Brain Injury Risk from Primary Blast
PENNSYLVANIA UNIV PHILADELPHIA OFFICE OF RESEARCH ADMINISTRATION
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Objectives Increased use of explosive devices in recent military conflicts have resulted in, blast overpressure is the primary cause of traumatic brain injury among combat veterans Owens, 2008. Primary blast injury has been studied extensively in air-containing organs such as the lungs, gastrointestinal tract, and ear due to their increased susceptibility to primary blast Hooker, 1924, but recent epidemiology shows an increase in the occurrence of head injuries Martin, 2008. Since there is little information on the intensity of a blast wave needed to cause blast brain injury, the goal of this study is to provide injury risk assessments for brain blast fatality, meningeal bleeding, and apnea as a function of blast intensity in a gyrencephalic animal model and to provide exposure guidelines for clinically relevant blast injuries. Materials and Methods Shock waves were generated that simulated blasts with charge sizes up to 1000 kg of high explosives. The blast exposure to a gyrencephalic animal model ferret was isolated to the head by combined abdominal and thoracic protection that reduced blast levels to an order of magnitude below pulmonary injury threshold. The results were scaled to a 70kg human using a biomechanical scaling technique. The outcomes including apnea, meningeal bleeding, and fatalities were analyzed using logistic regressions in terms of applied shock peak pressure and scaled duration. Results Increasing severity of blast exposures either by increasing peak maximum pressure and positive phase duration or both increases occurrence of injury. Gross necropsy revealed subdural, subarachnoid, and cerebral contusions typically on or around the brainstem though there were no skull fractures for any blast intensity.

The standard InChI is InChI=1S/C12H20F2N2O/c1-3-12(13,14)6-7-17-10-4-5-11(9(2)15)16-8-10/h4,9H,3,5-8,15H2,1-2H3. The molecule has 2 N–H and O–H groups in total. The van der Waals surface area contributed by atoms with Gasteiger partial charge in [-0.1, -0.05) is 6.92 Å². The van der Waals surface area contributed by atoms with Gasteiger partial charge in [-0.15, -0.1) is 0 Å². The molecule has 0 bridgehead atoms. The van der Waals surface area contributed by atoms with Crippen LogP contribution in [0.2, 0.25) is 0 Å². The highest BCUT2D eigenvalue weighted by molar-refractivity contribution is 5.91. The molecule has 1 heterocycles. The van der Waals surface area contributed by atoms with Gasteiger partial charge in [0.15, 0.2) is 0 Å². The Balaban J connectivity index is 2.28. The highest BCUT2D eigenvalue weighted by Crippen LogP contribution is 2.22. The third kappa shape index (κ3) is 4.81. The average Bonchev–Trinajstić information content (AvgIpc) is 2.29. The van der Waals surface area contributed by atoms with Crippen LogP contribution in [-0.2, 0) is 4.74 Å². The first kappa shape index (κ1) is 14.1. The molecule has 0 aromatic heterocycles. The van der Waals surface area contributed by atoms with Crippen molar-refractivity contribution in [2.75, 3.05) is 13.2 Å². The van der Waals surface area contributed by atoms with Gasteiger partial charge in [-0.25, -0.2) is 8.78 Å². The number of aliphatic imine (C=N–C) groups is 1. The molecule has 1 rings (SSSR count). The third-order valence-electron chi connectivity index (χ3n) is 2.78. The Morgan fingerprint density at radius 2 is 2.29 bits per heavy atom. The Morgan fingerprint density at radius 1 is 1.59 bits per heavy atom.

- Anatomy and Physiology
- Medicine and Medical Research